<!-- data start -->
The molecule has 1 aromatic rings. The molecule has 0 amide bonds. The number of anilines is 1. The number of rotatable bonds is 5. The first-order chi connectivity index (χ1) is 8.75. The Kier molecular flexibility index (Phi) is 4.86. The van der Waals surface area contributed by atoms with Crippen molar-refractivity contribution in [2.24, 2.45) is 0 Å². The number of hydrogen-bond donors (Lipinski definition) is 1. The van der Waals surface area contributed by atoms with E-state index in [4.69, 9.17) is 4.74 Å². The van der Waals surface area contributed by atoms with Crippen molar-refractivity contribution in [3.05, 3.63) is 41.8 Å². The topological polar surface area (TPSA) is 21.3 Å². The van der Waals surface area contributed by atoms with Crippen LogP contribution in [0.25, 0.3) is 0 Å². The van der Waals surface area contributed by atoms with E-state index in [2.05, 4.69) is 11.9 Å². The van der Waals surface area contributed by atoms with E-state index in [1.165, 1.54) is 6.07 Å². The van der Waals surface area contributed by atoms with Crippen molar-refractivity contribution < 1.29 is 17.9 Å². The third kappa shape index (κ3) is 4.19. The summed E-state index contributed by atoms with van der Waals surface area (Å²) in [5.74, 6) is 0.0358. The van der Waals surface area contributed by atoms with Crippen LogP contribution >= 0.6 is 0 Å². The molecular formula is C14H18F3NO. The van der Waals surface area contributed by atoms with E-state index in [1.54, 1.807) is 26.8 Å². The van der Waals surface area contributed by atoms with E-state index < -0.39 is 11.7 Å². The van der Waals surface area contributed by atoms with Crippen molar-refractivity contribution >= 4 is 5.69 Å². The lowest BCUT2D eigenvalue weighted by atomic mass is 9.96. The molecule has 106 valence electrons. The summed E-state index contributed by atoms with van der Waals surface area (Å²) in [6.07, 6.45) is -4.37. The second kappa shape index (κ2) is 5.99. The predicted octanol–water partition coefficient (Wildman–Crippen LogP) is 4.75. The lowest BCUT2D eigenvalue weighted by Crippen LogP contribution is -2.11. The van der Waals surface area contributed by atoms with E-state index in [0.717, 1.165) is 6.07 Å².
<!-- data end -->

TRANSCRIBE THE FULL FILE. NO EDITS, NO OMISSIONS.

The molecule has 1 aromatic rings. The molecule has 0 amide bonds. The number of anilines is 1. The number of rotatable bonds is 5. The first-order chi connectivity index (χ1) is 8.75. The Kier molecular flexibility index (Phi) is 4.86. The van der Waals surface area contributed by atoms with Crippen molar-refractivity contribution in [2.24, 2.45) is 0 Å². The number of hydrogen-bond donors (Lipinski definition) is 1. The van der Waals surface area contributed by atoms with E-state index in [4.69, 9.17) is 4.74 Å². The van der Waals surface area contributed by atoms with Crippen molar-refractivity contribution in [3.05, 3.63) is 41.8 Å². The topological polar surface area (TPSA) is 21.3 Å². The van der Waals surface area contributed by atoms with Crippen LogP contribution in [0.25, 0.3) is 0 Å². The van der Waals surface area contributed by atoms with E-state index in [2.05, 4.69) is 11.9 Å². The van der Waals surface area contributed by atoms with E-state index in [1.165, 1.54) is 6.07 Å². The van der Waals surface area contributed by atoms with Crippen molar-refractivity contribution < 1.29 is 17.9 Å². The third kappa shape index (κ3) is 4.19. The summed E-state index contributed by atoms with van der Waals surface area (Å²) in [5.74, 6) is 0.0358. The van der Waals surface area contributed by atoms with Crippen LogP contribution >= 0.6 is 0 Å². The molecular formula is C14H18F3NO. The van der Waals surface area contributed by atoms with E-state index in [1.54, 1.807) is 26.8 Å². The van der Waals surface area contributed by atoms with E-state index < -0.39 is 11.7 Å². The van der Waals surface area contributed by atoms with Crippen molar-refractivity contribution >= 4 is 5.69 Å². The lowest BCUT2D eigenvalue weighted by atomic mass is 9.96. The molecule has 106 valence electrons. The summed E-state index contributed by atoms with van der Waals surface area (Å²) in [6.07, 6.45) is -4.37. The second kappa shape index (κ2) is 5.99. The predicted octanol–water partition coefficient (Wildman–Crippen LogP) is 4.75. The lowest BCUT2D eigenvalue weighted by Crippen LogP contribution is -2.11. The van der Waals surface area contributed by atoms with E-state index in [0.717, 1.165) is 6.07 Å².